The microlensing surveys have been very successful: the phenomenon has been observed in stars in the Magellanic Clouds and the Galactic center. The rate and duration of the events have been used as a probe of the structure of the disk and bulge of the Galaxy, and have set stringent upper limits on the extent to which low mass MACHOs might contribute to the dark matter halo of the Galaxy. Exotic features in the light curves of lensing events that are detected in real time are being used to constrain the parameters of the lenses, to address questions in stellar astronomy, and to search for low mass planetary companions to the lensing objects. Variable star astronomy is also benefiting from photometric measurements of millions of stars over thousands of epochs. The MACHO collaboration has detected an excess of lensing events towards the LMC which is not accounted for by any known stellar population. Determining the nature and spatial distribution of this lensing population is a central question that will likely remain unresolved until more data are gathered. I will describe a next-generation microlensing project that is being designed to achieve a factor of ten increase in event rate over existing surveys, providing hundreds rather than tens of events towards the LMC and SMC, in order to determine the nature of this excess lensing population.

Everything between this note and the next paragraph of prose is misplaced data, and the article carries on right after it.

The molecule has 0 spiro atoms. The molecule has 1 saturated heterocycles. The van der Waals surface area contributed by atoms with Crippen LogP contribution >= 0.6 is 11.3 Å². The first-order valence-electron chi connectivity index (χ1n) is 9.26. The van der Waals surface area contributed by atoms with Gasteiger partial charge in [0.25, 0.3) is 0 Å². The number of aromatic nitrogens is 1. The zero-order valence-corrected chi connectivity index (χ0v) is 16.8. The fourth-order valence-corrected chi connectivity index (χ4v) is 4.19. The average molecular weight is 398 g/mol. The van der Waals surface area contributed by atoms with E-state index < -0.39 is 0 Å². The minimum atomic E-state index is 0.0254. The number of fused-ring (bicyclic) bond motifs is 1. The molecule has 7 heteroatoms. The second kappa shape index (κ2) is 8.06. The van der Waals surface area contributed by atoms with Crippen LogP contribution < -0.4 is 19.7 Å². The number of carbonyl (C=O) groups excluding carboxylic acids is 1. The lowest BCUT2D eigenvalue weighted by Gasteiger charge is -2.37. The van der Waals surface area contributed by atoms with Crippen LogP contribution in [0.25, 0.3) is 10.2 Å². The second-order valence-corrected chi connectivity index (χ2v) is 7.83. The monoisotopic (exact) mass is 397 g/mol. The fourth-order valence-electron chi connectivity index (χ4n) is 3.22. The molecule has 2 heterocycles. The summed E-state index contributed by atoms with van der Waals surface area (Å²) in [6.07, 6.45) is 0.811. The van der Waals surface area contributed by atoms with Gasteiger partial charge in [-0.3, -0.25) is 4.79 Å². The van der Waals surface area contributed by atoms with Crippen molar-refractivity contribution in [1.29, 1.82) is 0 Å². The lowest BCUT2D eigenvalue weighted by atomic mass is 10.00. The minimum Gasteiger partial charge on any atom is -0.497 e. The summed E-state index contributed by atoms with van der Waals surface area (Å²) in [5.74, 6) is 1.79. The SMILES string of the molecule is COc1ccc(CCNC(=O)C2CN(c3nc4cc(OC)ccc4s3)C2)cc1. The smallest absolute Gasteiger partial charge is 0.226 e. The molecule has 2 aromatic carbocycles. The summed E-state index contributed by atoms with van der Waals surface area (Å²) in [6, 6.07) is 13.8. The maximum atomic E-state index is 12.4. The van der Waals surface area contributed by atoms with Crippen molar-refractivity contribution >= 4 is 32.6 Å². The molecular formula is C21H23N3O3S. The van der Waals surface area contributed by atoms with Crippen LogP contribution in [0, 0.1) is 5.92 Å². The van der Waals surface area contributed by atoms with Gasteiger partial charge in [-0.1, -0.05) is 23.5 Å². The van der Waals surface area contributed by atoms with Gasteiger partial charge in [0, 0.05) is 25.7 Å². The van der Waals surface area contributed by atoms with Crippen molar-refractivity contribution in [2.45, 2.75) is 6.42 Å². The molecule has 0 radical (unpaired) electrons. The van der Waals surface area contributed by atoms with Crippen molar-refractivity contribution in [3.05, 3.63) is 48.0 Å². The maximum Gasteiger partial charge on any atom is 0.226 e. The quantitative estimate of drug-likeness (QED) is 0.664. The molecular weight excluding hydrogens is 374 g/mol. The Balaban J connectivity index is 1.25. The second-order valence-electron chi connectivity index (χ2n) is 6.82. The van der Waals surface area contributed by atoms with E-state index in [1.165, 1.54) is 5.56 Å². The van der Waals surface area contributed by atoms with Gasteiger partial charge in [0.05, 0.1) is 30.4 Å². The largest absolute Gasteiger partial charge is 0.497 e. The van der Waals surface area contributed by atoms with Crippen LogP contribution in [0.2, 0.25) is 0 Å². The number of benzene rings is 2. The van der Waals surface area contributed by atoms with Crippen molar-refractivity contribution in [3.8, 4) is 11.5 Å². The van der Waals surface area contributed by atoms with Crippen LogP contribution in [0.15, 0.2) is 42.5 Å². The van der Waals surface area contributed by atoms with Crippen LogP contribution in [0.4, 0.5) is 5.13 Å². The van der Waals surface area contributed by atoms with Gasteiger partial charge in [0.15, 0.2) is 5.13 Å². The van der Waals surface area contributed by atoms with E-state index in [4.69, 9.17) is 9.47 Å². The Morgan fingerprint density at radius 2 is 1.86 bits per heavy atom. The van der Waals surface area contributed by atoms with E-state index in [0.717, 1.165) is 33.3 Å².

American Astronomical Society Meeting Abstracts
- Pub Date:
- December 1997